Apple Vows New Parental Controls Amid Child Phone Addiction Fears

Jana Partners LLC and the California State Teachers' Retirement System, which together own a $2 billion stake in Apple, asked the company in an open letter, recently, to address the issue of phone addiction among children. Among other things the letter asks Apple to create an option for phones to be set to an interface according to their age group which would include options for limiting screen time, restricting use to certain hours, reducing the available number of social media sites, and setting up parental monitoring.

 

In response, Apple has stated that it has plans to create new software features that will make the parental controls – many of which already exist on the iPhone – more easy to use with more choices. The current Settings app on every iPhone has a parental control section that allows adults to restrict website access, control in-app purchases, and install or delete apps, among other things. Of course, in the end, common sense about what is and isn’t too much use of digital devices for your own children is the best course of action, still it will be interesting to see how Apple handles this question about it’s role as a company in the issue of phone addiction.

Brain Changes Found in Teens with Fixated with Smartphones

Teens overly attached to their smartphones show higher levels of a neurotransmitter that slows down brain signals, South Korean researchers reported at the recent meeting of the Radiological Society of North America. The research linked the impact on the brain signals to increased levels of addiction, anxiety and depression, one radiology professor said.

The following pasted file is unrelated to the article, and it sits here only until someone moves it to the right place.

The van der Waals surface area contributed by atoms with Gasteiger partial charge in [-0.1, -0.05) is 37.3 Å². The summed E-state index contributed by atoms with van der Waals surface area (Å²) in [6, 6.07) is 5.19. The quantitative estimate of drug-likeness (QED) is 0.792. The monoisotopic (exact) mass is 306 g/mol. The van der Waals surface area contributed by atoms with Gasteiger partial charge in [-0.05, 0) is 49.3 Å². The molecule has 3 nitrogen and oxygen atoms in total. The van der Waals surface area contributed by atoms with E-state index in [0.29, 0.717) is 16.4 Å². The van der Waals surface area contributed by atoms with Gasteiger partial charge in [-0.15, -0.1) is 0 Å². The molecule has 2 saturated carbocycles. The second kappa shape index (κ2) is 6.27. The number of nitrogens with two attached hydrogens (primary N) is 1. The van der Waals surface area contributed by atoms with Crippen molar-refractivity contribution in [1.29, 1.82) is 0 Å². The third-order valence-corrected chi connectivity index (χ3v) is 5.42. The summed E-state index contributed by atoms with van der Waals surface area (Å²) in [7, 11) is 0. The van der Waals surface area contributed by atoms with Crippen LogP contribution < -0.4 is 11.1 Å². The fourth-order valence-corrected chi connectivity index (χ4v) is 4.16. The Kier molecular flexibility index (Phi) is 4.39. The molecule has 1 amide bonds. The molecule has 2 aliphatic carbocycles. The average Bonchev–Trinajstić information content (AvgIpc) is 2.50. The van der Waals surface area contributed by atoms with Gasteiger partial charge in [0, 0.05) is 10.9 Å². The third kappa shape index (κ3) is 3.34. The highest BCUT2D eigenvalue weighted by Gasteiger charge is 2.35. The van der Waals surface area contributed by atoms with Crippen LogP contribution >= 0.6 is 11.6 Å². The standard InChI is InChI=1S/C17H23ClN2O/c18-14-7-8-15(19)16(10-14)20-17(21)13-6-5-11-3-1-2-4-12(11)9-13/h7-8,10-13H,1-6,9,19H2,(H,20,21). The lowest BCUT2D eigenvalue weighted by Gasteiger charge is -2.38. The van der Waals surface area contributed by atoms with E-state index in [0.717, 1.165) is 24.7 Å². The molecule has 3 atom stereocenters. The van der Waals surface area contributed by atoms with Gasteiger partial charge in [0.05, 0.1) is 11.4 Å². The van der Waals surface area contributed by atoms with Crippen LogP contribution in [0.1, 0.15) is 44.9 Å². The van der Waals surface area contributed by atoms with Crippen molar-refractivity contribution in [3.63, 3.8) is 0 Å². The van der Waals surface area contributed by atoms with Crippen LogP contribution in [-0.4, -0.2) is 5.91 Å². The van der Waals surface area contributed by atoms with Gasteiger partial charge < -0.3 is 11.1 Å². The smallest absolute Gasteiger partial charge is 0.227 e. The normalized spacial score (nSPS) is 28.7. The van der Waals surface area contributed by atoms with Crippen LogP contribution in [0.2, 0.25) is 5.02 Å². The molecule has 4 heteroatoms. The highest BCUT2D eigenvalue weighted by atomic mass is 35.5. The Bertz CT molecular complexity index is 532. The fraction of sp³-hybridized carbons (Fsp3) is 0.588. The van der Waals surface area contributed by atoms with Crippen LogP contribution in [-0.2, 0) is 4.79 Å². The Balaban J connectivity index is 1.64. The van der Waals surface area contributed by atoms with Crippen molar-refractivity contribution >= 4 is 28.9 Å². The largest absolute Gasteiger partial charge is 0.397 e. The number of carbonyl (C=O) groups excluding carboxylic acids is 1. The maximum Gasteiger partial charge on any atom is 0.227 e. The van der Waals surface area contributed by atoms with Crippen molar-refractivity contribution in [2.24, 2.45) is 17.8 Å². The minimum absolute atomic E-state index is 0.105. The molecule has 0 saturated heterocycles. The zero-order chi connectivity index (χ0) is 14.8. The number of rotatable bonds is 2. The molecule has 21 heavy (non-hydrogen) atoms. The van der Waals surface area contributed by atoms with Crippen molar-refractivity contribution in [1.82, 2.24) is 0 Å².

So Where Did Your Time Go?

Numerous surveys have shown that kids think it is adults who are more addicted to their phones and other digital technology and they may be right. American adults will invest an average of 12 hours and 1 minute every day consuming major media this year. According to eMarketer reports, almost half of that daily consumption will be with digital media, nearly four hours with television and nearly an hour and a half with radio, while mobile multitasking is the primary driver of increased media consumption.

New Study Released on the Effect of Digital Media on Teen-Parent Relationships

Many teens and their parents agree that digital devices are a source of concern, anxiety and conflict, according to a new study from the USC Annenberg School for Communication and Journalism. The study, “The New Normal: Parents, Teens and Digital Devices,” is based on a on a comprehensive survey of 1,200 teens and parents. Conducted in April, it is the first such study of teens and families in Japan, where 90 percent of parents and teens own a smartphone, and the first to compare those insights to existing U.S. data from Common Sense Media on digital media use among families in North America. The study found that most parents of children ages 13-18 felt their teens were addicted to mobile devices, and many parents felt addicted themselves. In both countries, one in three teens thought their parents were addicted to their mobile devices.

In addition, American teens and parents feel that digital devices a greater source of conflict among teens and parents than do those in Japan; in fact, one in three U.S. families reported having an argument every day. More teens in the U.S. also felt that mobile device use has hurt their relationship with their parents, while in Japan, more parents felt their family relationships have been hurt by mobile device use.

Brain Chemistry and Smartphone Addiction